One of the most striking part of the 27th Ankara International Film Festival, the Hamlet selection “There are Rotten Things in the Earth”, includes very special screenings with 6 films from 6 different countries. The Hamlet theater performance, staged in London Barbican Center by Benedict Cumberbatch, who is known by the Sherlock series, will able to be watched from the white screen.
National Theatre, which is one of the most important theatres of England, realized the project called “National Theatre Live” in the year 2009, which makes it possible for productions to be screened “live” in the movie theatres within London. With first 70 screenings in England, then more than a thousand screenings on the movie theatres, the theatrical productions performed on the most important theatres of London and sold-out plays of Broadway reached millions of viewers. The recordings of National Theatre Live are being realized by the cameras placed on the best seats of the theatre in which the play is being performed. Because the shootings are made during the play, they are called “live”.
Last year’s Best Actor Nominee for Oscars with the film “The Imitation Game’, English actor Cumberbatch’s “Hamlet” performance recorded within the scope of National Theatre Live’s project will be able to meet the audience during the festival. The tickets for Hamlet, which was produced by Sonia Friedman Productions and directed by Lyndsey Turner, were sold out a year in advance. The tickets for this special screening that will take place in Büyülü Fener will be on sale for 40 TL (full price) and 30 TL (discounted). The screening will be in English with Turkish subtitles.
6 HAMLET ADAPTATIONS FROM 6 COUNTRIES
The first film in the compilation is Laurence Olivier’s cult Hamlet adaptation from 1948. Olivier’s directing and acting skillfully represents an individual who cannot cope with his loss. Castle Elsinore transforms into a separate character through the camera of cinematographer Desmond Dickinson.
Claude Chabrol’s Ophélia that came up in 1963 depicts Yvan’s imaginary world, inspired by Hamlet, blaming his mother and uncle for his father’s death. Chabrol, known for his appreciation for Hitchcock, adapts Hamlet to the France of the 60’s by creating a tense atmosphere reflecting the problem of confrontation encountered in the text to petty bourgeois and nuclear family.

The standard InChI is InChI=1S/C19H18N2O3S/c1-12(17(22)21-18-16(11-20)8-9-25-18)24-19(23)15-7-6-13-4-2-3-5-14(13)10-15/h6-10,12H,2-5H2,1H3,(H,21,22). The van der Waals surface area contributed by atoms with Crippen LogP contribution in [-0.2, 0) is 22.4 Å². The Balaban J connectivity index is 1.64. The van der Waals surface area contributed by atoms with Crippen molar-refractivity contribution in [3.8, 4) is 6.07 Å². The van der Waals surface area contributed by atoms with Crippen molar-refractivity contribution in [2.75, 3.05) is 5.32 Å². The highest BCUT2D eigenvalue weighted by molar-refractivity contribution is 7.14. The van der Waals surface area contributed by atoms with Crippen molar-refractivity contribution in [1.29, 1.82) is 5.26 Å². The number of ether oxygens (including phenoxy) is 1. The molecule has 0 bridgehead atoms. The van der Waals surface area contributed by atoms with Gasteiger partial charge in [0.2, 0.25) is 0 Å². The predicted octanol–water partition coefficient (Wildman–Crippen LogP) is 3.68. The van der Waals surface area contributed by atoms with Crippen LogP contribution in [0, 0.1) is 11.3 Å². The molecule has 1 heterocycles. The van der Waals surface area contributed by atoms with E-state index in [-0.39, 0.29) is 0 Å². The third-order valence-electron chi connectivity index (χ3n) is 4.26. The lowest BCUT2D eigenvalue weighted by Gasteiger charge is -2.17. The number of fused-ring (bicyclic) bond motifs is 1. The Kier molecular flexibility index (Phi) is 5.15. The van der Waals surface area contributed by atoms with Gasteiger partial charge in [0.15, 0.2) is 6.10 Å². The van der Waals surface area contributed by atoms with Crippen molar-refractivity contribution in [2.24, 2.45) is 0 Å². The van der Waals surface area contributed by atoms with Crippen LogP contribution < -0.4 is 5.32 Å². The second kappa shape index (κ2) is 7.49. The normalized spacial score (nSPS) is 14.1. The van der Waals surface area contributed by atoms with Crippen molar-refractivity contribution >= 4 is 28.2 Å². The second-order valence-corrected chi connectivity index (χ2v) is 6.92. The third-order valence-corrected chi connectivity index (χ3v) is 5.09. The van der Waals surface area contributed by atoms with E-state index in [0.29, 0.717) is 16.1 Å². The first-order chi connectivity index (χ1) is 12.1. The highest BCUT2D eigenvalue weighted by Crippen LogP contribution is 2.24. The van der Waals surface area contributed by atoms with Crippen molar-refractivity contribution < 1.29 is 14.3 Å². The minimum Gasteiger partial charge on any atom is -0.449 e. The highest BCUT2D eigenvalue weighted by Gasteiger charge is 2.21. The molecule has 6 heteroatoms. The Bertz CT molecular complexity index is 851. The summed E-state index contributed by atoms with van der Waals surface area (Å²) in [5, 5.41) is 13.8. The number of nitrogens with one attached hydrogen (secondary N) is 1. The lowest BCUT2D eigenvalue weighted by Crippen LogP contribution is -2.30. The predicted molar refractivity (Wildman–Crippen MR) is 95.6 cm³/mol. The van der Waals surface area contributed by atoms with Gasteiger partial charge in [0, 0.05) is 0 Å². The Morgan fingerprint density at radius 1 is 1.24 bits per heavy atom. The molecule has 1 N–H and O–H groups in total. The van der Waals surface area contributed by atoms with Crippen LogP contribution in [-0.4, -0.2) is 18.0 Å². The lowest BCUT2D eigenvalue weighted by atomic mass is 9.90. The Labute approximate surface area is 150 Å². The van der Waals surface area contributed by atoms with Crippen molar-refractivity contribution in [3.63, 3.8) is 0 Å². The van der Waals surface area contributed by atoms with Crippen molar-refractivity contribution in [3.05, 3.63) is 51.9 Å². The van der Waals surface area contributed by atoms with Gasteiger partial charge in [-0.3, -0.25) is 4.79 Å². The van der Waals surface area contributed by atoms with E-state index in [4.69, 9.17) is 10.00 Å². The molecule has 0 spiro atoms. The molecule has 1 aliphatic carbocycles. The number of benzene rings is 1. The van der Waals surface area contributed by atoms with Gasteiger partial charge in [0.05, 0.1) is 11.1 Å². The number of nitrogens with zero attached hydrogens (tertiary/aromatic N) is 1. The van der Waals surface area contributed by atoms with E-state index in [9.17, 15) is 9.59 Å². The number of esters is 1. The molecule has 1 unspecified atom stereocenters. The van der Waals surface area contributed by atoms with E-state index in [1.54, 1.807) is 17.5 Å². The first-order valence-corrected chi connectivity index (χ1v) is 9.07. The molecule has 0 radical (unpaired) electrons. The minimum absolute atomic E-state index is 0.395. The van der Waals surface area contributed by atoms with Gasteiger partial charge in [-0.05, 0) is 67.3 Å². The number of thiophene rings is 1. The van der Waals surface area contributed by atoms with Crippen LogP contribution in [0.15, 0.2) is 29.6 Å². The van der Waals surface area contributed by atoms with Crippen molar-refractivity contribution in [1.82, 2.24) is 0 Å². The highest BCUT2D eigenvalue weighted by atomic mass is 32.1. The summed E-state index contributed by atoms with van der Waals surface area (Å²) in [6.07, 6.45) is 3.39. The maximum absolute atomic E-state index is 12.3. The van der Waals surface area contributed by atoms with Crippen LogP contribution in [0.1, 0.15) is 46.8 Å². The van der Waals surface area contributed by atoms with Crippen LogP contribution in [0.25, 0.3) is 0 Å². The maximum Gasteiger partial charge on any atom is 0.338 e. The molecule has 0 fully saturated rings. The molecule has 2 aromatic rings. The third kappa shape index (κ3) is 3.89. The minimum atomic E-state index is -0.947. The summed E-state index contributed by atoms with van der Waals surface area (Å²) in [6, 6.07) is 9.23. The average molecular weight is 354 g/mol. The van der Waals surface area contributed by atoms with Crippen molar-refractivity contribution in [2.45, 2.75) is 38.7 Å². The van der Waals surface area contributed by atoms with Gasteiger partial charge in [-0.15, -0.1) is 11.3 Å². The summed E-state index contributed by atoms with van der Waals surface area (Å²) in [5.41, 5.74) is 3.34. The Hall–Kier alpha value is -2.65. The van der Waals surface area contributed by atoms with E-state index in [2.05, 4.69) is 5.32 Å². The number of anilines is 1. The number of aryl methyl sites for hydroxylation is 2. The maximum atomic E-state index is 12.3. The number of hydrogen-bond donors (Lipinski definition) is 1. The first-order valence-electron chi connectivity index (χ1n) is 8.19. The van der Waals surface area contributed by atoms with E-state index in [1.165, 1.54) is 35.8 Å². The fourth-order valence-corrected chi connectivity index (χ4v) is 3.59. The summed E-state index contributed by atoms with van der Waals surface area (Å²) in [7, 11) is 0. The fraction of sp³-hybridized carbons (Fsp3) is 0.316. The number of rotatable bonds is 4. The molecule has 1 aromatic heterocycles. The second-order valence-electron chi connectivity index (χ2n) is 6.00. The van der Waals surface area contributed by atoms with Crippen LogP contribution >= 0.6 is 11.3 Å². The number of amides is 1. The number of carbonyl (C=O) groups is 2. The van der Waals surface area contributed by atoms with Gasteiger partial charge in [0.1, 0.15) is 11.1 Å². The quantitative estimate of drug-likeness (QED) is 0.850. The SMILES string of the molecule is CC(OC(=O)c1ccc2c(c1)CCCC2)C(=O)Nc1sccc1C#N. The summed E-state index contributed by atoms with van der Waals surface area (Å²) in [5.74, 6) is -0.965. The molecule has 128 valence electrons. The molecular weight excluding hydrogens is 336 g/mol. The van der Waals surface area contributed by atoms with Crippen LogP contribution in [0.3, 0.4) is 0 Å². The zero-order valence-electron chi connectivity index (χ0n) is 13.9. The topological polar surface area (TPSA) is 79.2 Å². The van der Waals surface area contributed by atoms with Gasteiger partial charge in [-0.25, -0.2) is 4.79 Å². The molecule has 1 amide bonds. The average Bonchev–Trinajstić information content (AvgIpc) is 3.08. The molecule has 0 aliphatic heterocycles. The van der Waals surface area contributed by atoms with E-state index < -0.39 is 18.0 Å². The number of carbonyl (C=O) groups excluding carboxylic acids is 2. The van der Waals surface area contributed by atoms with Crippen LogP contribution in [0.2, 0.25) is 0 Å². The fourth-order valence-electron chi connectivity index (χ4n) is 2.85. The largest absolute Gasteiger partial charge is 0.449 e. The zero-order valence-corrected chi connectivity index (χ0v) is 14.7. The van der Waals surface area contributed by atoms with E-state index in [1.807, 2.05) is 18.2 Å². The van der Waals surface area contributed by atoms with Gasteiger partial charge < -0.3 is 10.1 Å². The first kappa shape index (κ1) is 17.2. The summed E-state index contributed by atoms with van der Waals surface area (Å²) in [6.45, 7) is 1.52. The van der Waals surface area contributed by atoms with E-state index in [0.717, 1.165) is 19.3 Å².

Based on Ivo Brešan’s play of the same name, competed for the Golden Bear in Berlinale in 1973, Acting Hamlet in the Village of Mrduša Donja, by Yugoslav black wave movement’s significant director Krsto Papić, is among the Hamlets, that clashes with the power in a way both cynical and yet at the same time anxious, while looking for the truth.
In Hamlet Goes Business, Aki Kaurismäki tailors Hamlet to the present day as the successor of an industrial giant producing plastic ducks. While doing so, Kaurismäki uses the class conflicts and blends it with the northern surreal humor. The director mocks everything in the story including Hamlet himself, with his non-stop rage. Kaurismäki’s Hamlet is a satiric interpretation of the act of legitimization of violence by the oppressed.
Directed by the extraordinary director, actor and scriptwriter, late Peter Kern, German theatre scene’s genius wild kid Christoph Schlingensief’s Hamlet – This is Your Family, documents the staging of the Hamlet by the neo-Nazi youth in the country, to criticize the apathetic behavior of Switzerland against the rising racism and extreme rightist movements in the country.
1976 production of Metin Erksan, The Angel of Vengeance: The Female Hamlet can also be viewed within the selection. The film, starring Fatma Girik who also produced the film alongside Memduh Ün, was nominated for a Golden Prize in Moscow International Film Festival. Film, in which Girik overcame this unusual role professionally, became one of the cult pieces of Turkish cinema.
http://www.filmfestankara.org.tr/docs/duyuru-bannerı.jpg172282Yiğit Karacahttp://www.filmfestankara.org.tr/../docs/30auff.fw_.pngYiğit Karaca2016-03-10 15:27:112016-04-27 16:02:30"Something is Rotten in the State of the World!"